Six Nations 2023: The new rules explained as World Rugby clamps down on time-wasting

A faster game, more ball in play time and a better spectacle is the goal of the new regulations

World rugby’s new law applications came into effect on January 1st with the clear message that the game needs to be speeded up, a by-product of which would be increasing the ball-in-play time. Match officials have been instructed to avoid unnecessary delays and to expedite traditional “clock killers”, scrums, lineouts and television match official referrals.

Players who wander off with the ball after their team has been penalised will also face sanction in the concession of a freekick. The breakdown and knocks-on will also be subjected to greater scrutiny, albeit referees merely more rigorous in applying the existing laws.

The Six Nations is the first Test match tournament in the northern hemisphere at which the new applications will be in play. Wales host Ireland at the Principality stadium under an English officiating team, led by match referee Karl Dickson. In the corresponding fixture at the Aviva stadium last year the ball-in-play time was a fraction over 36 minutes – South African Jaco Peyper had the whistle – so it’ll be interesting to draw a comparison with the 80 minutes in Cardiff.

Under the auspices of speeding up the game, World Rugby stated that “players and match officials are reminded of the following existing laws which must be strictly adhered to and that elite matches would use a shot clock as trialled in France’s, League Nationale de Rugby (LNR).”


A place-kicker will have 90 seconds (playing time) from the time a try was awarded to take a conversion, even if the ball rolls over and requires to be replaced on the tee. The kick will be disallowed if not taken in that timeframe.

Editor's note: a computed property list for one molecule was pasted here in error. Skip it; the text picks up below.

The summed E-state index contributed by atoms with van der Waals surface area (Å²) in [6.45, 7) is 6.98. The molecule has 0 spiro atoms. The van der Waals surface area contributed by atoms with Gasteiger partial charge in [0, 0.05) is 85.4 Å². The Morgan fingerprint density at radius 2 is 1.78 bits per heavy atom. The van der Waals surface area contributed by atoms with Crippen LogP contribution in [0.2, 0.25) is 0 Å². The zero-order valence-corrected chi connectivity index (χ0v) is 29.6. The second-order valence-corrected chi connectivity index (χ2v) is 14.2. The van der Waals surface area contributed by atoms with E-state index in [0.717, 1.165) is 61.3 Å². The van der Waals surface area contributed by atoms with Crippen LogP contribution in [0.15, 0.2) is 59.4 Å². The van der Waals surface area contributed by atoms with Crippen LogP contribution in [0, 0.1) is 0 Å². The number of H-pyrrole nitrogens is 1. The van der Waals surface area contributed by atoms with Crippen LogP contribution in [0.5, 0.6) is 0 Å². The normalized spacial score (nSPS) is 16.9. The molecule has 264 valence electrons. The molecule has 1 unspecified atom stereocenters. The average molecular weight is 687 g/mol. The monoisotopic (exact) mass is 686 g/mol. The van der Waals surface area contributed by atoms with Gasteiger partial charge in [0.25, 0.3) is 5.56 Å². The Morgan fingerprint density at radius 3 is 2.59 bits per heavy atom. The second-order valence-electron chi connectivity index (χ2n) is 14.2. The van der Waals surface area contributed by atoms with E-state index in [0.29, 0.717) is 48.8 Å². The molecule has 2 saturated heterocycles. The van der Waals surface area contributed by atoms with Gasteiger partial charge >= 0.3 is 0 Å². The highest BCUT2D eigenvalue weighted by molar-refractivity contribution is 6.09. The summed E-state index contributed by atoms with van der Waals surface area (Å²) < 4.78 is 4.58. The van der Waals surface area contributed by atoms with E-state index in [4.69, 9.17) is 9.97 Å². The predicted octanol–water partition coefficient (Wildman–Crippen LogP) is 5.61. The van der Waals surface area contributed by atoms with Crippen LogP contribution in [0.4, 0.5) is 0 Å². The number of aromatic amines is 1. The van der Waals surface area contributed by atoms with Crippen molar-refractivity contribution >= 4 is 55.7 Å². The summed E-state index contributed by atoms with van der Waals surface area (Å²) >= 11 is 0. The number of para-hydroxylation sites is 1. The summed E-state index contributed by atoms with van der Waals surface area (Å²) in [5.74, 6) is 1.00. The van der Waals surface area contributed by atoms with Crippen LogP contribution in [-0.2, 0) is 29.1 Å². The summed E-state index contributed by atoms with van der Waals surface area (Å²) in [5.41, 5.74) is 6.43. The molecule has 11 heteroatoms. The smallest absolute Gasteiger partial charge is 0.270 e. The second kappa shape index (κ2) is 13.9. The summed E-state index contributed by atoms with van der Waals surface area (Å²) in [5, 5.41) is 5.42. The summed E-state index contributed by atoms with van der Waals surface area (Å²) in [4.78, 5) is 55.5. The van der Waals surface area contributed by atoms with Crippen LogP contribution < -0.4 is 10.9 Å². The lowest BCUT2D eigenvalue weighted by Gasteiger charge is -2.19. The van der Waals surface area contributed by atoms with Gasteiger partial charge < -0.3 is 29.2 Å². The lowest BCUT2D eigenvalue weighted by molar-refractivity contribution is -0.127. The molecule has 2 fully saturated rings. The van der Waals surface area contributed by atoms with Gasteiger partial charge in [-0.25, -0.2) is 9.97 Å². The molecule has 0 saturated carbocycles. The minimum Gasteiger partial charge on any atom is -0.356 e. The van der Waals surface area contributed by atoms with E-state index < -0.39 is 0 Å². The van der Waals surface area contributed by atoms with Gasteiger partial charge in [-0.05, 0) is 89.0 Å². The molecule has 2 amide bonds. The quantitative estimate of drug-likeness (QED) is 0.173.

A penalty kick at goal must be taken within 60 seconds (playing time) from the time that the team indicate their intention, once again there will be no additional time if a ball falls from the tee. A failure to comply will see the kicking disallowed and the opposition awarded a scrum.

Under the broad auspices of speeding up play, a player will concede a free kick if they are adjudged to be deliberately wasting time, the same sanction will apply to teams who dally unduly or go into a prolonged conclave ahead of forming a lineout.

Teams must be ready to form a scrum within 30 seconds of the mark being made by the referee, who may then punish any undue delay by awarding a freekick.

World Rugby director of rugby Phil Davies said: “World Rugby, member unions and competitions will work with broadcasters and match hosts to implement on-screen [stadia and broadcast] shot clocks for penalties and conversions to ensure referees, players and fans can view the countdown, mirroring what happens in the LNR and Sevens.”

Davies added that the current protocol is aimed at identifying and ensuring clear and obvious offences are dealt with on-field, that some reviews are currently taking too long and that “the match official teams – led by the referee - should attempt to make speedier decisions and limit replays where not necessary.”

Two water carriers will be permitted on the pitch only after a try is scored. Under an umbrella heading of “penalising negative player actions,” referees have been asked to be strong on players being deliberately trapped in a ruck and in penalising the first arriving players who do not try and play the ball.

Referees have also been asked to be sharp in penalising players who put hands on the ground to support body weight, other than briefly to maintain balance and stability. Players must endeavour to stay on their feet at a ruck and also in a maul.

World Rugby also provided clarity on deliberate knocks-on, that “a player must not intentionally knock the ball forward with hand or arm [sanction, a penalty]. But it is not an intentional knock-on if, in the act of trying to catch the ball, the player knocks on provided that there was a reasonable expectation that the player could gain possession.

“Players must endeavour to catch the ball. Referees are asked to show good judgement when deciding if a player has a reasonable expectation of catching and gaining possession, and then in determining a sanction.”

So there you have it, a faster game, more ball in play time and a better spectacle, all on World Rugby’s wish list as the Six Nations begins this weekend.

John O'Sullivan

John O'Sullivan

John O'Sullivan is an Irish Times sports writer